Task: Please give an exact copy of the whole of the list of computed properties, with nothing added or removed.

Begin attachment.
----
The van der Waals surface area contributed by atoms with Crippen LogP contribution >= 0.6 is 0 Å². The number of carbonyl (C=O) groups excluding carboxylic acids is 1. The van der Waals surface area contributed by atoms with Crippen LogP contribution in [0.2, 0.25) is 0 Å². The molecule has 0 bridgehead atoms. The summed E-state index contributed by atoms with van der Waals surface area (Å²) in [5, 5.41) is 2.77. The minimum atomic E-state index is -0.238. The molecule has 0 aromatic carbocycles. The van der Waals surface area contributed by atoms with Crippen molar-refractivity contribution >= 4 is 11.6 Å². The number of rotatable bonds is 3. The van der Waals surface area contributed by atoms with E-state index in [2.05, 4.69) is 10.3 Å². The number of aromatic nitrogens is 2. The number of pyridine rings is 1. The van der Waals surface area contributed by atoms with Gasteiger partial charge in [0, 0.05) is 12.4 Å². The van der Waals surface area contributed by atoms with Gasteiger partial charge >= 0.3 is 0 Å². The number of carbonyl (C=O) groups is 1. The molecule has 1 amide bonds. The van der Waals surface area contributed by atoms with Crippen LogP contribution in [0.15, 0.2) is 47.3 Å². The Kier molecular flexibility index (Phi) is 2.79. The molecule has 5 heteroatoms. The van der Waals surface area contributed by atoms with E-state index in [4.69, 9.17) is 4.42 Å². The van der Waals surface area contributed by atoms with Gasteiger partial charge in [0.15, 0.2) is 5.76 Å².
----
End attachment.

The van der Waals surface area contributed by atoms with Crippen LogP contribution >= 0.6 is 0 Å². The number of carbonyl (C=O) groups excluding carboxylic acids is 1. The van der Waals surface area contributed by atoms with Crippen LogP contribution in [0.2, 0.25) is 0 Å². The molecule has 0 bridgehead atoms. The summed E-state index contributed by atoms with van der Waals surface area (Å²) in [5, 5.41) is 2.77. The minimum atomic E-state index is -0.238. The molecule has 0 aromatic carbocycles. The van der Waals surface area contributed by atoms with Crippen molar-refractivity contribution >= 4 is 11.6 Å². The number of rotatable bonds is 3. The van der Waals surface area contributed by atoms with E-state index in [2.05, 4.69) is 10.3 Å². The number of aromatic nitrogens is 2. The number of pyridine rings is 1. The van der Waals surface area contributed by atoms with Gasteiger partial charge in [0, 0.05) is 12.4 Å². The van der Waals surface area contributed by atoms with Gasteiger partial charge >= 0.3 is 0 Å². The number of carbonyl (C=O) groups is 1. The molecule has 1 amide bonds. The van der Waals surface area contributed by atoms with Crippen LogP contribution in [0.15, 0.2) is 47.3 Å². The Kier molecular flexibility index (Phi) is 2.79. The molecule has 5 heteroatoms. The van der Waals surface area contributed by atoms with E-state index in [4.69, 9.17) is 4.42 Å². The van der Waals surface area contributed by atoms with Gasteiger partial charge in [0.15, 0.2) is 5.76 Å².